It was at this demonstration that Leslie and I met Connie, who we called "Miss Mississippi" for the rest of the night. Leslie kept calling me "Miss Indiana," and if you know me well, you know that I didn't exactly take a shine to this title!

After the demo, the three of us took a long walk down Main Street, passing several beautiful old run-down buildings interspersed with renovated buildings turned into art galleries, restaurants, condos, and clubs. We passed the Lorraine Hotel on the left. I'd never seen it from that side of the street before, and I realized that we'd just passed the building from which James Earl Ray shot Dr. King. Unreal, especially since it wasn't marked. I only knew that it was the building because I'd been to the National Civil Rights Museum before, and the last thing you see is the room where King stayed, and you are shown (from that room) where the shots originated. It snuck up on me. It was surreal.

On a side note, just noticed that my congressman in Georgia, John Lewis, just won a freedom award. Cool!

We ended up at Ernestine and Hazel's. There was noone there but the three of us and three employees. The woman working there gave use a tour of the place. Apparantly, it started as a soda shop/drug store. There are still drawers that held pharmacy items. Then in the mid-50's, Ernestine and Hazel bought this place. They turned it into a bar downstairs where all these famous people played (lots of pictures on the walls) and where they served food. The owner found lots of old menus in 1983 and has them intalled over where all the pharmacy drawers are. There's an old counter that looks original, a jukebox. I hear the yuppies go there on the weekends now.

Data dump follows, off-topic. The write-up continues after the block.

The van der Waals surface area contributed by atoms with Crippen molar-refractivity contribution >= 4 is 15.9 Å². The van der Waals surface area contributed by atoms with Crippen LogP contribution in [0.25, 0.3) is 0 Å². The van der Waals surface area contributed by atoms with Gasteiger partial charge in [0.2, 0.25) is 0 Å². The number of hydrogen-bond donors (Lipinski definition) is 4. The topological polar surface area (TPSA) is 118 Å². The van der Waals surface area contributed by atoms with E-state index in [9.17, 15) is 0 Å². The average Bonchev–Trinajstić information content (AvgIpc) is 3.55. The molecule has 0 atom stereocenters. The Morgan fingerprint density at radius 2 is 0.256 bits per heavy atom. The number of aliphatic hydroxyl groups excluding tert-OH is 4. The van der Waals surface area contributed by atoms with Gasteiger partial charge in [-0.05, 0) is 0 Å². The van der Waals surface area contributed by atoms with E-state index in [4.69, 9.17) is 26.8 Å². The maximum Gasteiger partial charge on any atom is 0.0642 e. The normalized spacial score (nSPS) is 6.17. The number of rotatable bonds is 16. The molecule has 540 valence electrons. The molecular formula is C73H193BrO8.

The best part was that she gave us a tour of the upstairs. It was a brothel! I don't think it's been painted or much of anything has been done to it since. The steps going up are kind of wonky, and you really feel like you're going somewhere cool! At the top of the stairs is a long hall with many small rooms. It's very obvious what they were for! There are two bathrooms right at the top of the stairs. Man, if the walls could talk!

In the front are two small rooms. In one is a bar, and you can look out at the street through the dingy windows over the big yellow sign. The adjacent room has a piano. That's one thing I'm really loving about Memphis... the history. Unlike Atlanta, lots of old things have not been gutted and turned into food courts. A lot of that seems to be due to continuing poverty, so that is a bad thing. But in terms of really feeling a sense of place and connection to the past, it's fascinating!

I had a couple of beers with Leslie and Connie, two lovely women who are both worthy of full blog entries (or books) all their own. I mean, Connie's dad was a cotton ginner! And Leslie ran away to Paris as a teenager! So much I'm not telling. Anyway, after that, we took a streetcar back to the festival where we'd all parked, and we said our goodbyes. I have their phone numbers, so I'm hoping to catch them both at the Cooper-Young Festival in Midtown in two weeks.

Leslie & Connie at Ernestine & Hazel's